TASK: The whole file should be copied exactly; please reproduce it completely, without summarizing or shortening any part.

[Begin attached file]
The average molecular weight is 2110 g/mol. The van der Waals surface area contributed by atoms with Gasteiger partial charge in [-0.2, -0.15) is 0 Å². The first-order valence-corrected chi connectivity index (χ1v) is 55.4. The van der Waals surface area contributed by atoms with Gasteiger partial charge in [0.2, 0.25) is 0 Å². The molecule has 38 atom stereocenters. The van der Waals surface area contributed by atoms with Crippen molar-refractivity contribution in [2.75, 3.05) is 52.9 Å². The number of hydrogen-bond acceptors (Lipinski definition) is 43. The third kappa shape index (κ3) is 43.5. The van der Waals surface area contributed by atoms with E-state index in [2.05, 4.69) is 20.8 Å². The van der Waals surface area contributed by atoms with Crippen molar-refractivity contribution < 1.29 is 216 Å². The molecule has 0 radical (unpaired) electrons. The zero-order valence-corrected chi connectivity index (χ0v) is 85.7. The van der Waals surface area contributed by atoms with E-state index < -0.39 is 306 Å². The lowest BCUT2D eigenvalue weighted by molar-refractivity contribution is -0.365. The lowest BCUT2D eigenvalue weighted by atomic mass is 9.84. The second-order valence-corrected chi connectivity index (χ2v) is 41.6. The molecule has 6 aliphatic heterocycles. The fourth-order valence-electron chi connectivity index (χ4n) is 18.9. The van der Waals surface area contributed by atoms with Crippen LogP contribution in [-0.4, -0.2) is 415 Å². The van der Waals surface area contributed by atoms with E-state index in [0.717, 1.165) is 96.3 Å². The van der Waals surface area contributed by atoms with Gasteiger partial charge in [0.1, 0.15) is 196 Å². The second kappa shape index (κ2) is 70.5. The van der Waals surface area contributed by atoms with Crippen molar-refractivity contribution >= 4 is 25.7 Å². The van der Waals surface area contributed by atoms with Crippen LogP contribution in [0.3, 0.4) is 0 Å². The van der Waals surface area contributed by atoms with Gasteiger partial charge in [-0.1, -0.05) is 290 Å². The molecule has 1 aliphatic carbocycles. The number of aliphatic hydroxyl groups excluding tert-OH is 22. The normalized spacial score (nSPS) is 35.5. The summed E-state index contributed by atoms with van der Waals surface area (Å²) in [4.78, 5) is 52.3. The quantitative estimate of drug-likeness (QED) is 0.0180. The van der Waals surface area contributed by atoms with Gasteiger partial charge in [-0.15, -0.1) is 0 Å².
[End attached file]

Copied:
The average molecular weight is 2110 g/mol. The van der Waals surface area contributed by atoms with Gasteiger partial charge in [-0.2, -0.15) is 0 Å². The first-order valence-corrected chi connectivity index (χ1v) is 55.4. The van der Waals surface area contributed by atoms with Gasteiger partial charge in [0.2, 0.25) is 0 Å². The molecule has 38 atom stereocenters. The van der Waals surface area contributed by atoms with Crippen molar-refractivity contribution in [2.75, 3.05) is 52.9 Å². The number of hydrogen-bond acceptors (Lipinski definition) is 43. The third kappa shape index (κ3) is 43.5. The van der Waals surface area contributed by atoms with E-state index in [2.05, 4.69) is 20.8 Å². The van der Waals surface area contributed by atoms with Crippen molar-refractivity contribution < 1.29 is 216 Å². The molecule has 0 radical (unpaired) electrons. The zero-order valence-corrected chi connectivity index (χ0v) is 85.7. The van der Waals surface area contributed by atoms with E-state index < -0.39 is 306 Å². The lowest BCUT2D eigenvalue weighted by molar-refractivity contribution is -0.365. The lowest BCUT2D eigenvalue weighted by atomic mass is 9.84. The second-order valence-corrected chi connectivity index (χ2v) is 41.6. The molecule has 6 aliphatic heterocycles. The fourth-order valence-electron chi connectivity index (χ4n) is 18.9. The van der Waals surface area contributed by atoms with Crippen LogP contribution in [-0.4, -0.2) is 415 Å². The van der Waals surface area contributed by atoms with E-state index in [0.717, 1.165) is 96.3 Å². The van der Waals surface area contributed by atoms with Gasteiger partial charge in [0.1, 0.15) is 196 Å². The second kappa shape index (κ2) is 70.5. The van der Waals surface area contributed by atoms with Crippen molar-refractivity contribution >= 4 is 25.7 Å². The van der Waals surface area contributed by atoms with Crippen LogP contribution in [0.3, 0.4) is 0 Å². The van der Waals surface area contributed by atoms with Gasteiger partial charge in [-0.1, -0.05) is 290 Å². The molecule has 1 aliphatic carbocycles. The number of aliphatic hydroxyl groups excluding tert-OH is 22. The normalized spacial score (nSPS) is 35.5. The summed E-state index contributed by atoms with van der Waals surface area (Å²) in [4.78, 5) is 52.3. The quantitative estimate of drug-likeness (QED) is 0.0180. The van der Waals surface area contributed by atoms with Gasteiger partial charge in [-0.15, -0.1) is 0 Å².